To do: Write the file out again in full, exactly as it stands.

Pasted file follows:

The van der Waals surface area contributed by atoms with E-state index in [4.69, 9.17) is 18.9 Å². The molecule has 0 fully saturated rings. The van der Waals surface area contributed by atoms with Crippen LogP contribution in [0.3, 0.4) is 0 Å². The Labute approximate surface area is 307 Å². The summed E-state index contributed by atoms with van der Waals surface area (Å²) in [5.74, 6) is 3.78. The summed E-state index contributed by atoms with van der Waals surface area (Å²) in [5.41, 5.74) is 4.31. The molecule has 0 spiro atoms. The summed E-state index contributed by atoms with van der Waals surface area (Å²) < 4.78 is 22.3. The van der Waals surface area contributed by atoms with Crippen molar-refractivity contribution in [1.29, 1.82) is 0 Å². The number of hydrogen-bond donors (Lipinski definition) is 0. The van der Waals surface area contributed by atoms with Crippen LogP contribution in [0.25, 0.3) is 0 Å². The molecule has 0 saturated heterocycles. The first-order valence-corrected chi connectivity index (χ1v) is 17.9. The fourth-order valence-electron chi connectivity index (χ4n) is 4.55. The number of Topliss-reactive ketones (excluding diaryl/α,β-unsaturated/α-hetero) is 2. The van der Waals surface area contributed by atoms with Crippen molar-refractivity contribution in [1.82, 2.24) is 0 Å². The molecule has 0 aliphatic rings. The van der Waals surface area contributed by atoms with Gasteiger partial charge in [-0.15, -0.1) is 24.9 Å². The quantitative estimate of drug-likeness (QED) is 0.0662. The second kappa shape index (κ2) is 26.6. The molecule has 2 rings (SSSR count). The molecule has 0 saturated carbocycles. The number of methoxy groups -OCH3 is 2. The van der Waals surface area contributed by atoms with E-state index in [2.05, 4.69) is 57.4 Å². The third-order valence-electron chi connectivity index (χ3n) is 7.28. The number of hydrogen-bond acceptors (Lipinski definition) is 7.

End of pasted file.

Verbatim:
The van der Waals surface area contributed by atoms with E-state index in [4.69, 9.17) is 18.9 Å². The molecule has 0 fully saturated rings. The van der Waals surface area contributed by atoms with Crippen LogP contribution in [0.3, 0.4) is 0 Å². The Labute approximate surface area is 307 Å². The summed E-state index contributed by atoms with van der Waals surface area (Å²) in [5.74, 6) is 3.78. The summed E-state index contributed by atoms with van der Waals surface area (Å²) in [5.41, 5.74) is 4.31. The molecule has 0 spiro atoms. The summed E-state index contributed by atoms with van der Waals surface area (Å²) < 4.78 is 22.3. The van der Waals surface area contributed by atoms with Crippen molar-refractivity contribution in [1.29, 1.82) is 0 Å². The number of hydrogen-bond donors (Lipinski definition) is 0. The van der Waals surface area contributed by atoms with Crippen LogP contribution in [0.25, 0.3) is 0 Å². The molecule has 0 saturated heterocycles. The first-order valence-corrected chi connectivity index (χ1v) is 17.9. The fourth-order valence-electron chi connectivity index (χ4n) is 4.55. The number of Topliss-reactive ketones (excluding diaryl/α,β-unsaturated/α-hetero) is 2. The van der Waals surface area contributed by atoms with Crippen molar-refractivity contribution in [1.82, 2.24) is 0 Å². The molecule has 0 aliphatic rings. The van der Waals surface area contributed by atoms with Gasteiger partial charge in [-0.15, -0.1) is 24.9 Å². The quantitative estimate of drug-likeness (QED) is 0.0662. The second kappa shape index (κ2) is 26.6. The molecule has 2 rings (SSSR count). The molecule has 0 saturated carbocycles. The number of methoxy groups -OCH3 is 2. The van der Waals surface area contributed by atoms with E-state index in [2.05, 4.69) is 57.4 Å². The third-order valence-electron chi connectivity index (χ3n) is 7.28. The number of hydrogen-bond acceptors (Lipinski definition) is 7.